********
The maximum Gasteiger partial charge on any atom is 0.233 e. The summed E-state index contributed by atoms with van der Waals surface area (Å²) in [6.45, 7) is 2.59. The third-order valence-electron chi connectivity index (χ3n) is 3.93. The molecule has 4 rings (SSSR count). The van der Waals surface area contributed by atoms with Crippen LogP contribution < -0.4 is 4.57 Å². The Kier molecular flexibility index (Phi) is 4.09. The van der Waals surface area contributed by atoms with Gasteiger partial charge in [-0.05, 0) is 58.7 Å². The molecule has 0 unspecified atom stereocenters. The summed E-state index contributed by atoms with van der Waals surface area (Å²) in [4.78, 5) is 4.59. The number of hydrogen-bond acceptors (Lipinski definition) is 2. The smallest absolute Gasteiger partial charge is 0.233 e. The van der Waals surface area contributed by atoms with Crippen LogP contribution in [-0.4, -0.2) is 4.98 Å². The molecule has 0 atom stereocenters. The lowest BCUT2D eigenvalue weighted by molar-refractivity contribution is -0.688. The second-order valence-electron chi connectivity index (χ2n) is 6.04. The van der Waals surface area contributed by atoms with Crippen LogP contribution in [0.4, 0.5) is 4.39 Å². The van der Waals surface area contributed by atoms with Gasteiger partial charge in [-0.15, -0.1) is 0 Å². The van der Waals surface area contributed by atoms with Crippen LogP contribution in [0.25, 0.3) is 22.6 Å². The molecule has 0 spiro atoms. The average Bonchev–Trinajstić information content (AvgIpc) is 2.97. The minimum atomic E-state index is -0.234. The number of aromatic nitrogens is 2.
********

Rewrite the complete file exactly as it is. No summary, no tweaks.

The maximum Gasteiger partial charge on any atom is 0.233 e. The summed E-state index contributed by atoms with van der Waals surface area (Å²) in [6.45, 7) is 2.59. The third-order valence-electron chi connectivity index (χ3n) is 3.93. The molecule has 4 rings (SSSR count). The van der Waals surface area contributed by atoms with Crippen LogP contribution < -0.4 is 4.57 Å². The Kier molecular flexibility index (Phi) is 4.09. The van der Waals surface area contributed by atoms with Gasteiger partial charge in [-0.05, 0) is 58.7 Å². The molecule has 0 unspecified atom stereocenters. The summed E-state index contributed by atoms with van der Waals surface area (Å²) in [4.78, 5) is 4.59. The number of hydrogen-bond acceptors (Lipinski definition) is 2. The smallest absolute Gasteiger partial charge is 0.233 e. The van der Waals surface area contributed by atoms with Crippen LogP contribution in [-0.4, -0.2) is 4.98 Å². The molecule has 0 atom stereocenters. The lowest BCUT2D eigenvalue weighted by molar-refractivity contribution is -0.688. The second-order valence-electron chi connectivity index (χ2n) is 6.04. The van der Waals surface area contributed by atoms with Crippen LogP contribution in [0.4, 0.5) is 4.39 Å². The van der Waals surface area contributed by atoms with Gasteiger partial charge in [-0.15, -0.1) is 0 Å². The van der Waals surface area contributed by atoms with Crippen LogP contribution in [0.25, 0.3) is 22.6 Å². The molecule has 0 spiro atoms. The average Bonchev–Trinajstić information content (AvgIpc) is 2.97. The minimum atomic E-state index is -0.234. The number of aromatic nitrogens is 2.